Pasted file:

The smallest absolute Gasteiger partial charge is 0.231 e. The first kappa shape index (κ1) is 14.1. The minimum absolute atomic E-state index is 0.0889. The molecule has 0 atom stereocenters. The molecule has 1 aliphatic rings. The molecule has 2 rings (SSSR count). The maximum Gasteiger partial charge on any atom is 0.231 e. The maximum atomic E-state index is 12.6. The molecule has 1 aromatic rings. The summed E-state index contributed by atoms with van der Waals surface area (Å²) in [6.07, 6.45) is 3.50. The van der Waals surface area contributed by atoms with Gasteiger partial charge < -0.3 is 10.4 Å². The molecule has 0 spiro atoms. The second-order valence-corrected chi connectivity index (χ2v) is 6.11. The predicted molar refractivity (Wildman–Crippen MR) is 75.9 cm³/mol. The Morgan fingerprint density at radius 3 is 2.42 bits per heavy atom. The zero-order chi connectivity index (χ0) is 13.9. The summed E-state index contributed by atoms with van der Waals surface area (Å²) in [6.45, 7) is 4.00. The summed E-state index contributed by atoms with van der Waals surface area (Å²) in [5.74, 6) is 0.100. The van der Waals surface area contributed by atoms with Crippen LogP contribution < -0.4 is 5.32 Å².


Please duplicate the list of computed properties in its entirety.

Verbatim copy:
The smallest absolute Gasteiger partial charge is 0.231 e. The first kappa shape index (κ1) is 14.1. The minimum absolute atomic E-state index is 0.0889. The molecule has 0 atom stereocenters. The molecule has 1 aliphatic rings. The molecule has 2 rings (SSSR count). The maximum Gasteiger partial charge on any atom is 0.231 e. The maximum atomic E-state index is 12.6. The molecule has 1 aromatic rings. The summed E-state index contributed by atoms with van der Waals surface area (Å²) in [6.07, 6.45) is 3.50. The van der Waals surface area contributed by atoms with Gasteiger partial charge < -0.3 is 10.4 Å². The molecule has 0 spiro atoms. The second-order valence-corrected chi connectivity index (χ2v) is 6.11. The predicted molar refractivity (Wildman–Crippen MR) is 75.9 cm³/mol. The Morgan fingerprint density at radius 3 is 2.42 bits per heavy atom. The zero-order chi connectivity index (χ0) is 13.9. The summed E-state index contributed by atoms with van der Waals surface area (Å²) in [6.45, 7) is 4.00. The summed E-state index contributed by atoms with van der Waals surface area (Å²) in [5.74, 6) is 0.100. The van der Waals surface area contributed by atoms with Crippen LogP contribution < -0.4 is 5.32 Å².